There are several types of behaviors associated with children on the autism spectrum. Not all people will exhibit the same behaviors, Autism affects individuals in different ways. One of the mantras I use when teaching a classroom with a child or children on the autism spectrum is to remember to “celebrate their uniqueness and rejoice in the way they are able to see the world differently than I do.” However, there are common behaviors and the subject of dinosaurs seems to lend itself to them.
For example, some children may be naturalists and become extremely knowledgeable about a subject they enjoy. Studying dinosaurs seems to tick a lot of the boxes for them and they immerse themselves almost completely in their subject. Children on the autism spectrum may be able to recall information better than their peers, with so many facts and figures surrounding the study of dinosaurs that they seem naturally drawn to the subject. For example, being able to cite facts and statistics about dinosaurs – which was the biggest, toughest, heaviest, fastest, longest? Vertebrate paleontology and Dinosauria in particular seem to be a rich source of information that is often recited over and over again with parents/guardians bombarded with questions and requests for more data.
In addition, youngsters on the autism spectrum may often be reluctant to join in play with other children, preferring to play alone, immersing themselves in their favorite theme area and playing with dinosaur models and other replicas. . Often they may repeat the game over and over or insist on doing the same activity over and over at the same time every day. The availability of videos and DVDs on dinosaurs can help with this. Children on the autism spectrum may enjoy watching repeated showings of the same DVD.
Dinosaur Day Out
Fortunately, there are a number of museums that have exhibits of dinosaur fossils and other items that can be visited. However, for a family taking out a child on the autism spectrum during the day can be a frightening prospect and a difficult episode can result in parents/carers losing all confidence.
There are some hopefully useful tips and advice we can pass on to help parents/carers manage the day ensuring it is a rewarding activity for all concerned.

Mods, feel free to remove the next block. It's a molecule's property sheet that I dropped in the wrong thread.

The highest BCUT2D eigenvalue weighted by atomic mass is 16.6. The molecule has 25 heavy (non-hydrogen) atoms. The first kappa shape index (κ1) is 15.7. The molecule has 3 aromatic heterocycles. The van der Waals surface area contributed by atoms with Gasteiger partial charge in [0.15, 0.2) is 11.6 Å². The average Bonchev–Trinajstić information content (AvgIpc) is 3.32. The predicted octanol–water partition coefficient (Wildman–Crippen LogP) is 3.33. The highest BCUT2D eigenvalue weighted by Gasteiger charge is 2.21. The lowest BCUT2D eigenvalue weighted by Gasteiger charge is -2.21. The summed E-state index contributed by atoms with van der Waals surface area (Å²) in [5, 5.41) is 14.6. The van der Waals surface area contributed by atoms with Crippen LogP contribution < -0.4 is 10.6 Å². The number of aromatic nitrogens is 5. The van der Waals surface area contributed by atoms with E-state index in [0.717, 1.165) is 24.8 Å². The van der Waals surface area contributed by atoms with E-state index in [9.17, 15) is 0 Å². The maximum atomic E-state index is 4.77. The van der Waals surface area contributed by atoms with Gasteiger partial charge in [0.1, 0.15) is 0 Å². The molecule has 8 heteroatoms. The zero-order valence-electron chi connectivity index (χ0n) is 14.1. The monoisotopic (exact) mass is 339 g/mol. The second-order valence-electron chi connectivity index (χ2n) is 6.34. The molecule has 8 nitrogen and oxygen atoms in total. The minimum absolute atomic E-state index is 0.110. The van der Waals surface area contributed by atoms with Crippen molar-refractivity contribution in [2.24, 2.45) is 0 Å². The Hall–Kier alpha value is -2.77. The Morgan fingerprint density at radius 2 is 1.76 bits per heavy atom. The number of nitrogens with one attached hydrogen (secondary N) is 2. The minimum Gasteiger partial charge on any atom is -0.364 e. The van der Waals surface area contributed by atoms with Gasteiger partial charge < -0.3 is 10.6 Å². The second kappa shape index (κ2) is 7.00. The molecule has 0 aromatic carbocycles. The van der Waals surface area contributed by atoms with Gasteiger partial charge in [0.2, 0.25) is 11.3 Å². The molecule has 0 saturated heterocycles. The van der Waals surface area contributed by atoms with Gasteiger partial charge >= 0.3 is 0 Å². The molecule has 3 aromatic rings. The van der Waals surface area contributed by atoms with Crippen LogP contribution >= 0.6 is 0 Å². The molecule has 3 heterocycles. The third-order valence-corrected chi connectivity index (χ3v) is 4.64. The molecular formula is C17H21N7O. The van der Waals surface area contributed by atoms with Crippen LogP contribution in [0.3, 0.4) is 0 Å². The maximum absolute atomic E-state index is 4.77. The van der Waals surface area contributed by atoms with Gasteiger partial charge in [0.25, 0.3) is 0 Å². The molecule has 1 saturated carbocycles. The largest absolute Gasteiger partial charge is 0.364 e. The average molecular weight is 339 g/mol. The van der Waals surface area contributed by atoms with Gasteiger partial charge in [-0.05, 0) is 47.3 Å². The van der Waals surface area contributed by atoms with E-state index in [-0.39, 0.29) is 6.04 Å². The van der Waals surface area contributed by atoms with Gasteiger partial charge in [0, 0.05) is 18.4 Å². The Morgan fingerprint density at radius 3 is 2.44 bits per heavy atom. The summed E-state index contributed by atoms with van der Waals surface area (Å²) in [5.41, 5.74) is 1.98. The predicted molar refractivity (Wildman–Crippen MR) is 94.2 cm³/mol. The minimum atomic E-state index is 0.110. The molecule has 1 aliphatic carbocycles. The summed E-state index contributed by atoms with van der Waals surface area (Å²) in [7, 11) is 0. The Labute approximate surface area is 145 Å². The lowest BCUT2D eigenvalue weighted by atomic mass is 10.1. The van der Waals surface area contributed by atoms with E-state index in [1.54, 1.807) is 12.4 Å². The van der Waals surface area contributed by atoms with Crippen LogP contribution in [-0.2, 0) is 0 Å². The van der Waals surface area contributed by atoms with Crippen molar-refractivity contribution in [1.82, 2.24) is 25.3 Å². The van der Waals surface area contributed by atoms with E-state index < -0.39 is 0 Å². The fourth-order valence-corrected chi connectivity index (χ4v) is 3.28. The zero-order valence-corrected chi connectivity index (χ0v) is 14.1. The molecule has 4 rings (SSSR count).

1). Don’t forget empathy
Some children on the autism spectrum can be hypersensitive to loud noises and bright lights. If you intend to visit a dinosaur attraction, we recommend that you contact the providers before you go to understand any elements that may be of concern to your child.
2). Contact the provider before visiting
Contacting the museum before the day gives you the chance to find out about any special arrangements that may be in place to help you get the most out of your day. You can also get specialist advice and arrange support on the day if needed.
3). Get the Guide before you go
By picking up a guidebook or leaflet before you visit you and your child can plan their day. This can help prepare the child for the experience to some extent and enable you and your family to be able to get the most out of the visit.
Obsessed with dinosaurs
Not all children on the autism spectrum will have obsessions. Those who do may not be obsessed with dinosaurs and prehistoric animals. For example, we have come across a number of young children who become completely immersed in subjects as diverse as cars and Thomas the Tank Engine, but a number of children develop a fascination for dinosaurs. This in itself is not a bad thing, as with the establishment of the creative curriculum in most parts of the UK, schools often cover this subject area within their schemes of work. Learning about dinosaurs can help develop confidence, after all, many children will share this common interest and love of all things dinosaur. There are a number of resources that can help, everything from your local library, regional museum and of course the internet. For parents/carers too, learning about dinosaurs can be a rewarding experience, especially if it’s an area that allows them to celebrate the way their special child sees the world.